Archive for the '“War” on “Terror”' Category

False positives nix face scanners

The Daily Telegraph reports that airport face scanners have to be tuned to a ridiculous level of inaccuracy to prevent massive levels of false positives.

Of course if the airport authorities had read my blog or, alternatively, applied the same level of critical thinking to security technology purchases that they applied to, say, purchasing socks, they’d have known this years ago.

Remixes of the new Met campaign

You may have seen some of the new posters the police are putting up, which has generated some pretty good remixes at Boing Boing.

Well here are my own slightly lazy contributions:

Using something from George Orwells 1984

Using something from George Orwell's 1984

And then a Godwin:

A Godwin

A Godwin

So, now I’ve Godwinned it, can we stop?

How is all this Stasi stuff supposed to work anyhow?

After the ringing endorsement for more “talking rubbish” from Tom in the comments to my last post, I feel newly inspired to spout off.

So, a couple of news items in recent weeks about our government’s incompetent attempts to turn our generally-mostly-well-behaved-as-long-as-you-are-white police force into some kind of robo-stasi.  The ethics of these things are pretty obvious, but what perplexes me is how some of these powers are supposed to be used.

First, the Computer Misuse Act (1995) allows the police to hack into “compromised” systems without a warrant.  Who knew?  Not me. Anyway, apparently they plan to “step up this activity”.

Now as it happens I have briefly met some of the chaps from SOCA, who presumably would be executing this brief.  I am sure they are fine upstanding members of the constabulary, but leet haxors they are not.  Frankly I think it’s unlikely they could drive a pivot table in Excel, let alone devise a 0-day.  The drafters of this act perhaps envisaged the police employing uber hackers from the underground, which superficially sounds quite exciting, but it’s an ITV plot I’m afraid.  If the Old Bill know of uber hackers in the UK they’re most likely to feel their collars.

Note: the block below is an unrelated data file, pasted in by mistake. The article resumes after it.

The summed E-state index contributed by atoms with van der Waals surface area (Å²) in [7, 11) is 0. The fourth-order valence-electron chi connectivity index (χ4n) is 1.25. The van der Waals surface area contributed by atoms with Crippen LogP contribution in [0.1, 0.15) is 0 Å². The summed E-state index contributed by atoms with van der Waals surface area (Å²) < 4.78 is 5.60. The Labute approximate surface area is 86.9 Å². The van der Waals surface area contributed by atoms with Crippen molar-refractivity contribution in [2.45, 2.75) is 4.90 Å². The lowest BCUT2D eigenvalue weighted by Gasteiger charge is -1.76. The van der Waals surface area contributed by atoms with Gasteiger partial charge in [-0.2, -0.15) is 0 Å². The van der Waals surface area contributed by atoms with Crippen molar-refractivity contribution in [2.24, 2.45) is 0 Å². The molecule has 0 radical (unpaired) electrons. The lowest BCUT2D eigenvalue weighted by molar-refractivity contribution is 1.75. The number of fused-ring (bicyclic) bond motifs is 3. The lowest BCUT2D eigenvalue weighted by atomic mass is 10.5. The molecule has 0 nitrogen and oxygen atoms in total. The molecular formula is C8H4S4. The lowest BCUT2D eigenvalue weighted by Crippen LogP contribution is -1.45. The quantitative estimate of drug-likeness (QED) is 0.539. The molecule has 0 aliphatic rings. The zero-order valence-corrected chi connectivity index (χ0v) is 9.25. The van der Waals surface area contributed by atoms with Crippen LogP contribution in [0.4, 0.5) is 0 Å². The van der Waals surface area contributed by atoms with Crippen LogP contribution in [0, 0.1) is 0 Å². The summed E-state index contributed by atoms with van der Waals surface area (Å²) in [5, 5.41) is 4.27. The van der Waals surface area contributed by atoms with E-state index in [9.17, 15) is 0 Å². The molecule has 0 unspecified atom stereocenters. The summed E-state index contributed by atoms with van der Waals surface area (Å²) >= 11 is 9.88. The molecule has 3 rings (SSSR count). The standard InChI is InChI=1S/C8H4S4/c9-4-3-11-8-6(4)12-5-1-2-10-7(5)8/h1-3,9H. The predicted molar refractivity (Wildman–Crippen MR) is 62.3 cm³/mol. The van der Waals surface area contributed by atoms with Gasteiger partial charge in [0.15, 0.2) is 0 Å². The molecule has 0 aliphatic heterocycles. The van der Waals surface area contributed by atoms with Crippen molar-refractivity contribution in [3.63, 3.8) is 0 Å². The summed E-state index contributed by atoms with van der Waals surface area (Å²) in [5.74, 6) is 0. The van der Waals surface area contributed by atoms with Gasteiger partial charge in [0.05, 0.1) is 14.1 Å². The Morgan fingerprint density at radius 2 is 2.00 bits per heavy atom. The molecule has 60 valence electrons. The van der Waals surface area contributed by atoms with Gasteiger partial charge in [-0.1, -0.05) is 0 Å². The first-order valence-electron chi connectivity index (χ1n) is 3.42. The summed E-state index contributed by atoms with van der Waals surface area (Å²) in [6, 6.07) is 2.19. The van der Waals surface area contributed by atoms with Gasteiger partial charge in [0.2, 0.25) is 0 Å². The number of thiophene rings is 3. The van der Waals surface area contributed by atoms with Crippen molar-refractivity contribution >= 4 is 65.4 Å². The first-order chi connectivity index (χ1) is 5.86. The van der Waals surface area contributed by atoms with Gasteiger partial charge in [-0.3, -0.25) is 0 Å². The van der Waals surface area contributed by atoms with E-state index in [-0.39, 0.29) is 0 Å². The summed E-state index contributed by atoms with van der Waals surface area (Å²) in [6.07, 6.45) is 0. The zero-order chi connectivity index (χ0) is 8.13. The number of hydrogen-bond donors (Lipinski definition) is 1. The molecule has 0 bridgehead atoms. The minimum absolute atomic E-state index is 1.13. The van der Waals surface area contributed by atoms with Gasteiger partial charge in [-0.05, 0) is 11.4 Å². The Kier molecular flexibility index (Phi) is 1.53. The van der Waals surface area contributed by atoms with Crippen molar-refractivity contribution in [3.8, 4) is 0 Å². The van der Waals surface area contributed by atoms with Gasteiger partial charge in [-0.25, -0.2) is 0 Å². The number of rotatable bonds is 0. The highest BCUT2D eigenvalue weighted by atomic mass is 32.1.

Alternatively of course they could employ russian hackers, but the amazingly bad idea of involving anyone associated with the FSB with sensitive police business may be apparent even to the clouded minds of our senior officers.

Security firms, on the whole, will also try their best to keep the police off your network, since they won’t be able to tell if it’s the police or not.  For all the fretting about these powers, in practice it’s only those who take no care at all who need to worry, and their machines are probably infested with viruses already.

Second is the rather more disturbing intention of the Government’s to require ISPs to log every email sent. Again, the ethical problems with this are pretty obvious but the practical implications are bizarre.

When you send an email from your workplace to someone else, it’s very likely that your emails never directly touch one of your ISPs mail servers – your mail goes to your corporate mailserver, then over the internet to your receipient’s mailserver.  That mail does traverse your ISPs network, but not their mailservers.

So to log this activity, your ISP would need to run a filter on all TCP traffic for port 25, decode this traffic and extract the headers.  Although this is onerous for ISPs, it’s possible.  It will inevitably make email less reliable, and slower, but hey who cares, right.

But, and this is a but you could drive a truck through, a whole load of people use opportunistic strong encryption for email. It’s enabled out of the box on all decent mail systems these days, and from watching our own logs I guess well more than half of email is encrypted for transport now.